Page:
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Themesicon: navigation pathArt and Cinematographyicon: navigation pathDouglas

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masterwork in other ways. In order to make the sense of menace more real, Murnau departed from period convention by shooting his film at original locations in the cleft landscape of the Carpathian Mountains and among the decaying warehouses in the Baltic port of Wismar. The aforesaid forest scene heightens nature to the realms of the mythic, evoking the notion that nature may at any moment overgrow the achievements of civilization. Nature is allocated similar prominence in Stan Douglas' film: he inserts a strange close-up of foliage leaves and wood and thus allocates it significance. After opting for a silent story, Stan Douglas installed a mute observer bearing some resemblance to the personnel of Murnau's silent film, which, thanks to the self-explanatory nature of the scenery, required very few intertitles. Nosferatu was interpreted as a document of its times, and understood as such by contemporary viewers. The plague the vampire brings to Wismar reminded the audiences of the death-bringing influenza epidemic of the winter of 1919-20. Tales of nocturnal blood-sucking beings had increased the sufferings of German soldiers in the Balkans during World War I, adding to their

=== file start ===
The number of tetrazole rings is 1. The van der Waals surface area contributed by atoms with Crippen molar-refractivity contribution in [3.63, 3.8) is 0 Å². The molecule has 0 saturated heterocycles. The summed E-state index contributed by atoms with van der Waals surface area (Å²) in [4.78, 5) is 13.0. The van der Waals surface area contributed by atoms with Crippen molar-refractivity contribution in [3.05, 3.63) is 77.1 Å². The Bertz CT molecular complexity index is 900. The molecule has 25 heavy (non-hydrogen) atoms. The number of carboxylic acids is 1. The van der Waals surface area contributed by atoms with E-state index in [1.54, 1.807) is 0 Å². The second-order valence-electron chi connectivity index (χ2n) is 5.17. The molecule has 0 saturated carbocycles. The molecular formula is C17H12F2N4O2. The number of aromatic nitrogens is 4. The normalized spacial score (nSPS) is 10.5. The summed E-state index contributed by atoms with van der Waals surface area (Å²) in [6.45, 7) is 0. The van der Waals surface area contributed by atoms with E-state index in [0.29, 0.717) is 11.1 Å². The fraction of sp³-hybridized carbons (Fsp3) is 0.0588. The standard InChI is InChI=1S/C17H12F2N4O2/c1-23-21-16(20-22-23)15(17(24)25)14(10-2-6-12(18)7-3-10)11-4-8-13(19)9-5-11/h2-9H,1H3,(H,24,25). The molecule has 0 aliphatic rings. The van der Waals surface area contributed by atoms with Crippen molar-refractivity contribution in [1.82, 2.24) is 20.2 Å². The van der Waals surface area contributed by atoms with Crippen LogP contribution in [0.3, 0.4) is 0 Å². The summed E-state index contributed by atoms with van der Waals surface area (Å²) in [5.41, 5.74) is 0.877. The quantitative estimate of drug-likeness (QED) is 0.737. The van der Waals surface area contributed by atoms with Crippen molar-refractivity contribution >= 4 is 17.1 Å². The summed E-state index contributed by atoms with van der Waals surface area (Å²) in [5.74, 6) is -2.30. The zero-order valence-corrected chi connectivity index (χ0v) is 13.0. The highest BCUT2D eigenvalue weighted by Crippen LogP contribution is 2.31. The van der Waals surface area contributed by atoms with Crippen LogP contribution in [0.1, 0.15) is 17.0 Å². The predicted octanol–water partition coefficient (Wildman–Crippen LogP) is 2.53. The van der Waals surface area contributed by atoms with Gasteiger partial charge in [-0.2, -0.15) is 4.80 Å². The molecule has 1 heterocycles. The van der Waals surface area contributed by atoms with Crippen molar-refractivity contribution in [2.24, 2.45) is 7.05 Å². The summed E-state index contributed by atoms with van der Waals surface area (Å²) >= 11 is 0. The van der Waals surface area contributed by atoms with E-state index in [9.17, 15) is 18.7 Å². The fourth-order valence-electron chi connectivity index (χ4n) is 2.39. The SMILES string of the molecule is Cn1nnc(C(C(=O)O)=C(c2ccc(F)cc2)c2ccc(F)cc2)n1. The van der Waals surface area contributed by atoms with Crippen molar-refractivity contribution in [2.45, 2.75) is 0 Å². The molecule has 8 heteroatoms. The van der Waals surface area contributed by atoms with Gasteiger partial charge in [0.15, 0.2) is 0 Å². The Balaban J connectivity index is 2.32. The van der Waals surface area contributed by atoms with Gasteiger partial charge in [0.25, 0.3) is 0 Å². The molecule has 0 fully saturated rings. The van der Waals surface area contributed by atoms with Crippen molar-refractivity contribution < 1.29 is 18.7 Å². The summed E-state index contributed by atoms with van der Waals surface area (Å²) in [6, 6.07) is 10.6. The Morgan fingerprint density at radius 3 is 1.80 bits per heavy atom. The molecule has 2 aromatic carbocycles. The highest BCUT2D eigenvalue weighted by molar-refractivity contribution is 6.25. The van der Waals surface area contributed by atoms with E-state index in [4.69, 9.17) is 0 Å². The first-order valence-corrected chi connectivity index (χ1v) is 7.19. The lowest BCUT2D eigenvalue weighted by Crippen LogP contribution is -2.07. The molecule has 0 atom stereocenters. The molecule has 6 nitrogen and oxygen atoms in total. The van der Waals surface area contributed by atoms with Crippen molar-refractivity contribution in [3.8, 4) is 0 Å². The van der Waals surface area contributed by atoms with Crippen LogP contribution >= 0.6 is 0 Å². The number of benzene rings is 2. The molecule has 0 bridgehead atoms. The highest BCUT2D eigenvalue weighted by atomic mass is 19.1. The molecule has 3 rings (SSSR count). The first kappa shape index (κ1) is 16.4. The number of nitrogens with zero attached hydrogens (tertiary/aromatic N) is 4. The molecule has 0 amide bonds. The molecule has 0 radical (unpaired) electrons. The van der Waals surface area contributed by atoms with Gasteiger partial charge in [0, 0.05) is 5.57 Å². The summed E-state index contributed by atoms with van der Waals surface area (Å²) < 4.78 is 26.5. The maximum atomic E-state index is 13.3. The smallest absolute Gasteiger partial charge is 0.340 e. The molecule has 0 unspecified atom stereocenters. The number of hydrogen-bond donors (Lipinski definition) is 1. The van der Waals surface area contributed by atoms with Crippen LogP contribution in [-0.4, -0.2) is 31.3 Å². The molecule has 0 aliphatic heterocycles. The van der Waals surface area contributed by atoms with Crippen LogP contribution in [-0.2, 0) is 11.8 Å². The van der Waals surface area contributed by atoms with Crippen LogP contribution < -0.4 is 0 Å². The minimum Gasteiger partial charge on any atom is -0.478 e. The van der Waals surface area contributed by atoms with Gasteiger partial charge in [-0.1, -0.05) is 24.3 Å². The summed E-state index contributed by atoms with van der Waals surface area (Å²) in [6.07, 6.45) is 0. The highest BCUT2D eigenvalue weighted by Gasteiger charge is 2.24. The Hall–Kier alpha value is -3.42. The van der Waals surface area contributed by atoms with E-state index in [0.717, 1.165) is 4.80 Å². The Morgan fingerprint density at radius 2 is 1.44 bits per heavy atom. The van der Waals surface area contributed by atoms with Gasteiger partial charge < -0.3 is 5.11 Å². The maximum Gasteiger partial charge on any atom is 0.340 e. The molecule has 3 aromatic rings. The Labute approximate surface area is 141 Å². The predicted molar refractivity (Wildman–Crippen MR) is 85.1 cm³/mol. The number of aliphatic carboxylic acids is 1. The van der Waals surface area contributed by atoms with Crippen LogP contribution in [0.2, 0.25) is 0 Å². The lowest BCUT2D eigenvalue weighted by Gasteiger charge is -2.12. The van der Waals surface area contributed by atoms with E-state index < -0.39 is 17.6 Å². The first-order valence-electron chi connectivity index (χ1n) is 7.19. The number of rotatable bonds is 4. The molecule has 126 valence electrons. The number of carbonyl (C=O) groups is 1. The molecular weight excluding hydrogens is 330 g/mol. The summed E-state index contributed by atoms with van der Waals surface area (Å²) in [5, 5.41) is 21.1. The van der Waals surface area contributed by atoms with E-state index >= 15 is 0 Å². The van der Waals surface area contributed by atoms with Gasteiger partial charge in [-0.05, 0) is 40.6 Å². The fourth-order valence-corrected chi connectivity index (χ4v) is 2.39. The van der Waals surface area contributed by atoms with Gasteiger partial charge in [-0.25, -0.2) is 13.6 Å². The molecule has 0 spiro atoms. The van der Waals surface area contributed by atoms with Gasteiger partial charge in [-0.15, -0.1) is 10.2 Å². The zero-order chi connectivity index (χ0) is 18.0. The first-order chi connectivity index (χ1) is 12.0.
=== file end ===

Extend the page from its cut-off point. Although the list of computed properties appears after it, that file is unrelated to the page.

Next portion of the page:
anxiety and sense of being lost in an alien environment. The main character's emaciated face roused associations with the starving German population. Stan Douglas successfully creates a similar network of associations in his film. The entire film and the looped version can be read metaphorically. The black protagonist might represent the last generation to populate Herman Gardens and the inner-city districts of Detroit. The derelict house points to the impoverishment of the district, to the exodus of the black population. The furniture points to the various generations once resident in the district. The office, the Colonial furniture, the spinning wheel, the television set, and the portable 1960s transistor radio point to adults, women, men, teenagers and children. The items of furniture represent better and worse days, alluding to recreational activities, to domestic representation, and to working life. The clean clothes, the can placed on the floor to catch the drips of water (if water it is, and not the blood or oil equally suited to a horror film or the ruined auto city of Detroit) seem to label the building as a temporary abode, and might allude to the vast numbers of

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